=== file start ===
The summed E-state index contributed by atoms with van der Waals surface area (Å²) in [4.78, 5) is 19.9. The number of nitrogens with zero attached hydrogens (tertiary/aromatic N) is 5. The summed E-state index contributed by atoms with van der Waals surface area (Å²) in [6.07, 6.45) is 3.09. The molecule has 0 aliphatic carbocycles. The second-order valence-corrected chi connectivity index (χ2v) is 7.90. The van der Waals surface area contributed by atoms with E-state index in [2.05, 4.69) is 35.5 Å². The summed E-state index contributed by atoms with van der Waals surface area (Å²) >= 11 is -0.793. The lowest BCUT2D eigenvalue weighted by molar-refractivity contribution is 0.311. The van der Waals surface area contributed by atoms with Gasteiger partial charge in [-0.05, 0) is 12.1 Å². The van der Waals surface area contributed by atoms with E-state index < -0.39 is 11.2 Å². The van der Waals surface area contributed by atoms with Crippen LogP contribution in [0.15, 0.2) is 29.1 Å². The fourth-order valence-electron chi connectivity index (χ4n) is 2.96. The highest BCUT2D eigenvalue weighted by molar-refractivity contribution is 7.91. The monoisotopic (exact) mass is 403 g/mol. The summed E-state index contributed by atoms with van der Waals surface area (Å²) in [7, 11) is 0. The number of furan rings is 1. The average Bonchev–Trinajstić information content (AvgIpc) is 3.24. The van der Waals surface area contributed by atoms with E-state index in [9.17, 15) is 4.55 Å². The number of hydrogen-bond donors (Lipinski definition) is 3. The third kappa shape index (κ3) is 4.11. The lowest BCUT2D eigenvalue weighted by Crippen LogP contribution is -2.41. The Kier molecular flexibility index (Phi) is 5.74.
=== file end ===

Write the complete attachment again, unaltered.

The summed E-state index contributed by atoms with van der Waals surface area (Å²) in [4.78, 5) is 19.9. The number of nitrogens with zero attached hydrogens (tertiary/aromatic N) is 5. The summed E-state index contributed by atoms with van der Waals surface area (Å²) in [6.07, 6.45) is 3.09. The molecule has 0 aliphatic carbocycles. The second-order valence-corrected chi connectivity index (χ2v) is 7.90. The van der Waals surface area contributed by atoms with E-state index in [2.05, 4.69) is 35.5 Å². The summed E-state index contributed by atoms with van der Waals surface area (Å²) >= 11 is -0.793. The lowest BCUT2D eigenvalue weighted by molar-refractivity contribution is 0.311. The van der Waals surface area contributed by atoms with Gasteiger partial charge in [-0.05, 0) is 12.1 Å². The van der Waals surface area contributed by atoms with E-state index < -0.39 is 11.2 Å². The van der Waals surface area contributed by atoms with Crippen LogP contribution in [0.15, 0.2) is 29.1 Å². The fourth-order valence-electron chi connectivity index (χ4n) is 2.96. The highest BCUT2D eigenvalue weighted by molar-refractivity contribution is 7.91. The monoisotopic (exact) mass is 403 g/mol. The summed E-state index contributed by atoms with van der Waals surface area (Å²) in [7, 11) is 0. The number of furan rings is 1. The average Bonchev–Trinajstić information content (AvgIpc) is 3.24. The van der Waals surface area contributed by atoms with E-state index in [9.17, 15) is 4.55 Å². The number of hydrogen-bond donors (Lipinski definition) is 3. The third kappa shape index (κ3) is 4.11. The lowest BCUT2D eigenvalue weighted by Crippen LogP contribution is -2.41. The Kier molecular flexibility index (Phi) is 5.74.